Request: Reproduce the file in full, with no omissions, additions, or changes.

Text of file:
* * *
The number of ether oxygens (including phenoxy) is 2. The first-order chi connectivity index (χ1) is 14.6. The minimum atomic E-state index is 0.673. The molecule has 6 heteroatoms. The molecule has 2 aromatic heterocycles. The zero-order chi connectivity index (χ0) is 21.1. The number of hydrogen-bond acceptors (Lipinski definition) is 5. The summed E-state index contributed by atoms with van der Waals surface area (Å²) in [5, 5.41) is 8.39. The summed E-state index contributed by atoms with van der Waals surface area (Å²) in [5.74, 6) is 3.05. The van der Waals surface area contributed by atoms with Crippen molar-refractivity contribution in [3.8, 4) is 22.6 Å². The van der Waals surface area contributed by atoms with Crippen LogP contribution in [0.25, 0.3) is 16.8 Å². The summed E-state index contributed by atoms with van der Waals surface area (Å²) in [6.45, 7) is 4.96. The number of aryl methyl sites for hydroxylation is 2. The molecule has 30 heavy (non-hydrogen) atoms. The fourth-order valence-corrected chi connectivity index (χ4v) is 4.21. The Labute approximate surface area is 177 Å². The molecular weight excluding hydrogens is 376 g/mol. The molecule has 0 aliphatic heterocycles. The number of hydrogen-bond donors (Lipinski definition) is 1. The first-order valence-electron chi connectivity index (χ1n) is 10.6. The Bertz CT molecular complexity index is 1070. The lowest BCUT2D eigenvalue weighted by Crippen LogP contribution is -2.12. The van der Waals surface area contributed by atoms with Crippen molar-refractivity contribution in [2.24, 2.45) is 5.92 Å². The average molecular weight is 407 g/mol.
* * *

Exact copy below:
The number of ether oxygens (including phenoxy) is 2. The first-order chi connectivity index (χ1) is 14.6. The minimum atomic E-state index is 0.673. The molecule has 6 heteroatoms. The molecule has 2 aromatic heterocycles. The zero-order chi connectivity index (χ0) is 21.1. The number of hydrogen-bond acceptors (Lipinski definition) is 5. The summed E-state index contributed by atoms with van der Waals surface area (Å²) in [5, 5.41) is 8.39. The summed E-state index contributed by atoms with van der Waals surface area (Å²) in [5.74, 6) is 3.05. The van der Waals surface area contributed by atoms with Crippen molar-refractivity contribution in [3.8, 4) is 22.6 Å². The van der Waals surface area contributed by atoms with Crippen LogP contribution in [0.25, 0.3) is 16.8 Å². The summed E-state index contributed by atoms with van der Waals surface area (Å²) in [6.45, 7) is 4.96. The number of aryl methyl sites for hydroxylation is 2. The molecule has 30 heavy (non-hydrogen) atoms. The fourth-order valence-corrected chi connectivity index (χ4v) is 4.21. The Labute approximate surface area is 177 Å². The molecular weight excluding hydrogens is 376 g/mol. The molecule has 0 aliphatic heterocycles. The number of hydrogen-bond donors (Lipinski definition) is 1. The first-order valence-electron chi connectivity index (χ1n) is 10.6. The Bertz CT molecular complexity index is 1070. The lowest BCUT2D eigenvalue weighted by Crippen LogP contribution is -2.12. The van der Waals surface area contributed by atoms with Crippen molar-refractivity contribution in [2.24, 2.45) is 5.92 Å². The average molecular weight is 407 g/mol.